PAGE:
- The Trump administration sued former national security adviser John Bolton to prevent him from publishing his new book.
- The administration accused Bolton of breaching his contract and compromising national security by publishing the book, which the president said contains classified information.
- The book, “In the Room Where It Happened: A White House Memoir,” is set to be released on June 23, and Bolton has already taped an interview with ABC News to promote it.
- Bolton’s memoir reveals new details about what happened in the White House during Trump’s efforts to strongarm Ukraine into delivering political dirt against former Vice President Joe Biden, Trump’s 2020 rival.
- The former national security adviser was seen as a potential star witness in Trump’s impeachment proceedings.
- Democrats have since criticized him for including details of Trump’s actions in his book after refusing to testify in the House’s impeachment hearings last year.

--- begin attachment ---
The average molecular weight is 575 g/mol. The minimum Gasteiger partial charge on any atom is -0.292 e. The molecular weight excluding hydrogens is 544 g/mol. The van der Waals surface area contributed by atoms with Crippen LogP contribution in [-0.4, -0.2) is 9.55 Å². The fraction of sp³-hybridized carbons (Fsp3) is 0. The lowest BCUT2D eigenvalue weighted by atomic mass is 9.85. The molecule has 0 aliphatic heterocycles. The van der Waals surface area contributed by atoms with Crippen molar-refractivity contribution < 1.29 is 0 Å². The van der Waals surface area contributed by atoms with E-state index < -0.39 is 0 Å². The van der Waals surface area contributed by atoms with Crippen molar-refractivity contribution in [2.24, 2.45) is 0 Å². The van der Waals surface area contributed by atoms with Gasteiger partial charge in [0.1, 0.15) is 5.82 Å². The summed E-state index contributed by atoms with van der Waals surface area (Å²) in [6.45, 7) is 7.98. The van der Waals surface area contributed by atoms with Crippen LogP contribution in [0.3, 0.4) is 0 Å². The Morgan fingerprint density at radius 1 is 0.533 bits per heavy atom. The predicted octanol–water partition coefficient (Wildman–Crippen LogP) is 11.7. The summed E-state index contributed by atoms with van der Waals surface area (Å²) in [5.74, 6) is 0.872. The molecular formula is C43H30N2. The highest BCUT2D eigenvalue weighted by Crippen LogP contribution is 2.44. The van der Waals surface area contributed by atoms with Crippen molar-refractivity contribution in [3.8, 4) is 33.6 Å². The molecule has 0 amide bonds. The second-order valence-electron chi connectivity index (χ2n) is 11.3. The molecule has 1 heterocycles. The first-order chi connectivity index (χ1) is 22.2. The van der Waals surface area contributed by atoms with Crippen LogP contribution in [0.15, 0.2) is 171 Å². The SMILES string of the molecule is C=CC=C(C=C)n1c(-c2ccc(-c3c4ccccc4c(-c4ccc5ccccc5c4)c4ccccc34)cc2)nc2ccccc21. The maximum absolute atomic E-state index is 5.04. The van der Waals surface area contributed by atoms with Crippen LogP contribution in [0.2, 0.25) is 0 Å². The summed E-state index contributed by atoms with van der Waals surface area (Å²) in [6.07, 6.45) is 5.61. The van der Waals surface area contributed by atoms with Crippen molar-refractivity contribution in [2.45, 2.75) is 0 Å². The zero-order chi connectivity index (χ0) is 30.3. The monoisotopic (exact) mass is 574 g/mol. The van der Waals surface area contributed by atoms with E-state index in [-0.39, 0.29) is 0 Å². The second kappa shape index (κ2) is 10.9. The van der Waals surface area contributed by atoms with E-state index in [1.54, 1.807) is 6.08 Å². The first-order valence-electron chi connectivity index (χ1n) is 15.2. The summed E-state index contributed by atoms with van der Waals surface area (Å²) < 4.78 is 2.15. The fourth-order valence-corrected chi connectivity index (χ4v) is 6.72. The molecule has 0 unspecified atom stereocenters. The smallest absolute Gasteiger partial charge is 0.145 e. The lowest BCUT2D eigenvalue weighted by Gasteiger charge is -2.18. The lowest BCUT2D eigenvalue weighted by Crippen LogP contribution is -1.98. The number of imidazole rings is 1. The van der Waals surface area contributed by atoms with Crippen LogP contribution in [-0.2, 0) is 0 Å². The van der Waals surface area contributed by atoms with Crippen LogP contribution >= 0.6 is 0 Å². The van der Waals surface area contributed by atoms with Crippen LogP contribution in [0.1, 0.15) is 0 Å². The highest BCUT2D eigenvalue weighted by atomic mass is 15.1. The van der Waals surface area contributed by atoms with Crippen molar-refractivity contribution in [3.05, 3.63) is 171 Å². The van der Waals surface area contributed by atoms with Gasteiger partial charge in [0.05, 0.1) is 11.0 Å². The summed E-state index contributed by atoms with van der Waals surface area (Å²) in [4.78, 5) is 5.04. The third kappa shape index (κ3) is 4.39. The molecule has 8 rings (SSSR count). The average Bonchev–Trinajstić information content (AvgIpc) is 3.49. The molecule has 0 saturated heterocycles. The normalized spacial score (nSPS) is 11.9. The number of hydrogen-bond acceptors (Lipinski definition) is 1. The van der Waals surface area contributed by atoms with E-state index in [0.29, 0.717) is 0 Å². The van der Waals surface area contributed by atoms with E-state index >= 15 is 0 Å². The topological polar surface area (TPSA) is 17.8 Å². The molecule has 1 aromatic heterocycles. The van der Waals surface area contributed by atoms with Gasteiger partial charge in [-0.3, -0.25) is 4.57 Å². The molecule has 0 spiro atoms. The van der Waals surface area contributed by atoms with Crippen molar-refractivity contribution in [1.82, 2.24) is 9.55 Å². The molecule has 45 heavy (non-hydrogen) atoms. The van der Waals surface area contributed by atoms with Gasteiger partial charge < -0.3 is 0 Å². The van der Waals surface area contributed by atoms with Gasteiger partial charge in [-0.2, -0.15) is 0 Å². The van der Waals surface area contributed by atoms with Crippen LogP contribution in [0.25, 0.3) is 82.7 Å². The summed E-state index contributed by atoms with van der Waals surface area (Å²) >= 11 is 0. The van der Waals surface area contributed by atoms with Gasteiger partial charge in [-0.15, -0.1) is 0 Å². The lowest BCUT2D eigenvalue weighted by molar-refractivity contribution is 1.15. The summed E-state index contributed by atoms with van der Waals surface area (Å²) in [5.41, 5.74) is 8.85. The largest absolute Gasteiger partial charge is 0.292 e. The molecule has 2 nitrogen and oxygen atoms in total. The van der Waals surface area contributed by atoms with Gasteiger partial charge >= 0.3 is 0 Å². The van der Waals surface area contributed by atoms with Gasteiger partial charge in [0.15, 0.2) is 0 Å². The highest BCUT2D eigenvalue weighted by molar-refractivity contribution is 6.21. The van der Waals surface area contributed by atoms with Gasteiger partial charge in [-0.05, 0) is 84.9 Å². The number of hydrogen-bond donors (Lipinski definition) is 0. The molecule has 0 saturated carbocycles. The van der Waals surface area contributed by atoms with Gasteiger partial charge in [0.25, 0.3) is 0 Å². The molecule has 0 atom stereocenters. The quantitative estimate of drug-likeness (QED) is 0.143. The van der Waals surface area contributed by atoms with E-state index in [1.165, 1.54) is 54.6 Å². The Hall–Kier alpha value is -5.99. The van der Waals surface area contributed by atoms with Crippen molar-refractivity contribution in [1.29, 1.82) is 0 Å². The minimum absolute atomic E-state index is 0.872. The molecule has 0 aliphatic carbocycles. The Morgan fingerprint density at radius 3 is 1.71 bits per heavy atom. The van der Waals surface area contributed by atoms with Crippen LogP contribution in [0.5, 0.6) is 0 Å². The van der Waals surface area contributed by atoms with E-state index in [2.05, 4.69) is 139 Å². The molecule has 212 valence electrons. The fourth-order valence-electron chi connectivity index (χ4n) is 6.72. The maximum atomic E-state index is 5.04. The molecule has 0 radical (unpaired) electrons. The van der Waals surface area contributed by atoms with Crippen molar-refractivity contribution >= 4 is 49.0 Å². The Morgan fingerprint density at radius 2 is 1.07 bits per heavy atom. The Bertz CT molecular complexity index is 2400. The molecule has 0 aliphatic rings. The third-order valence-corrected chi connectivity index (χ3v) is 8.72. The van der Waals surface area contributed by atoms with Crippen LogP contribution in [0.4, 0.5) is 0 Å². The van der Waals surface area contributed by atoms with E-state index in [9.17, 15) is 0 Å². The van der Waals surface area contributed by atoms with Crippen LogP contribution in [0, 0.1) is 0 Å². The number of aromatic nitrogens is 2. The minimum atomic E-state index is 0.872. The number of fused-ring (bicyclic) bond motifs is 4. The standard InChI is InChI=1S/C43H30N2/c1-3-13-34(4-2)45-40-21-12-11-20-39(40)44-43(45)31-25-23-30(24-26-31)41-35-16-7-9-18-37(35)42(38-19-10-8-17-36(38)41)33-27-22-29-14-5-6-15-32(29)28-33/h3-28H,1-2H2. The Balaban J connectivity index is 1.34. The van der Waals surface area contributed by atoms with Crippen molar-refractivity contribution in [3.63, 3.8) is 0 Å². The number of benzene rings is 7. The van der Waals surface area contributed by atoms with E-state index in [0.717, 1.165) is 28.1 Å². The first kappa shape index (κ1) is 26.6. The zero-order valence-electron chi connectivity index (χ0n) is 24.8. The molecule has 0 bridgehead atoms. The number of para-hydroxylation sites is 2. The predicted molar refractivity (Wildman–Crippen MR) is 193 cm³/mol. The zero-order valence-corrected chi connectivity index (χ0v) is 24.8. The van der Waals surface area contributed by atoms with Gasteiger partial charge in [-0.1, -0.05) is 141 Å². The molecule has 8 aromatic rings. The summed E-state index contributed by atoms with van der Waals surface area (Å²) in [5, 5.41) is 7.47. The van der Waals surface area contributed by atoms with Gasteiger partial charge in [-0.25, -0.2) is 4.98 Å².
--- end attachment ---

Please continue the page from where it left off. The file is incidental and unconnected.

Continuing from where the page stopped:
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The Trump administration filed a lawsuit against former national security adviser John Bolton on Tuesday to prevent him from publishing his new book, according to court records.
The administration is accusing Bolton of breaching his contract and compromising national security by publishing the book, which the president and his administration say contains classified information.
The book, “In the Room Where It Happened: A White House Memoir,” is set to be released on June 23, and Bolton has already taped an interview with ABC News to promote it.
It offers multiple inside looks at events that took place during Bolton’s rocky tenure as Trump’s third national security adviser. In particular, it reveals new details about what happened in the White House during Trump’s efforts to strongarm Ukraine into delivering political dirt against former Vice President Joe Biden, Trump’s 2020 rival.